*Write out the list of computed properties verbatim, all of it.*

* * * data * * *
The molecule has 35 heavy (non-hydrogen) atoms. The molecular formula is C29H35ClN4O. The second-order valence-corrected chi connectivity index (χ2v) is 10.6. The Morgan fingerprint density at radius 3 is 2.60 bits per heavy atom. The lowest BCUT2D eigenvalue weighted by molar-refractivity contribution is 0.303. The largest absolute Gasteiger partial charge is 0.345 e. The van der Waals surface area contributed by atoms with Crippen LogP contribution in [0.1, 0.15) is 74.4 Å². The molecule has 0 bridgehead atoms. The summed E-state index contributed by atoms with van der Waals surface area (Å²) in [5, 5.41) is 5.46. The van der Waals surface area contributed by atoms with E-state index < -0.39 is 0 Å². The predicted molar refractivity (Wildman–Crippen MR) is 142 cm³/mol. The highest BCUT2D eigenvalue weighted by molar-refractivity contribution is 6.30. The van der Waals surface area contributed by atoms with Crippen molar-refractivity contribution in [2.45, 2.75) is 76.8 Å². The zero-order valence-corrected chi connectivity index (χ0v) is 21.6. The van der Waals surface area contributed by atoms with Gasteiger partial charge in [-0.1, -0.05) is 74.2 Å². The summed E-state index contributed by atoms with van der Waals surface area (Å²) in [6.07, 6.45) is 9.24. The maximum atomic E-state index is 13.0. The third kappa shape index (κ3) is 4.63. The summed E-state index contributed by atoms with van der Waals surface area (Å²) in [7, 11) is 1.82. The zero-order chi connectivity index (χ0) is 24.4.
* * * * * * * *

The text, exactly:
The molecule has 35 heavy (non-hydrogen) atoms. The molecular formula is C29H35ClN4O. The second-order valence-corrected chi connectivity index (χ2v) is 10.6. The Morgan fingerprint density at radius 3 is 2.60 bits per heavy atom. The lowest BCUT2D eigenvalue weighted by molar-refractivity contribution is 0.303. The largest absolute Gasteiger partial charge is 0.345 e. The van der Waals surface area contributed by atoms with Crippen LogP contribution in [0.1, 0.15) is 74.4 Å². The molecule has 0 bridgehead atoms. The summed E-state index contributed by atoms with van der Waals surface area (Å²) in [5, 5.41) is 5.46. The van der Waals surface area contributed by atoms with E-state index < -0.39 is 0 Å². The predicted molar refractivity (Wildman–Crippen MR) is 142 cm³/mol. The highest BCUT2D eigenvalue weighted by molar-refractivity contribution is 6.30. The van der Waals surface area contributed by atoms with Crippen molar-refractivity contribution in [2.45, 2.75) is 76.8 Å². The zero-order valence-corrected chi connectivity index (χ0v) is 21.6. The van der Waals surface area contributed by atoms with Gasteiger partial charge in [-0.1, -0.05) is 74.2 Å². The summed E-state index contributed by atoms with van der Waals surface area (Å²) in [6.07, 6.45) is 9.24. The maximum atomic E-state index is 13.0. The third kappa shape index (κ3) is 4.63. The summed E-state index contributed by atoms with van der Waals surface area (Å²) in [7, 11) is 1.82. The zero-order chi connectivity index (χ0) is 24.4.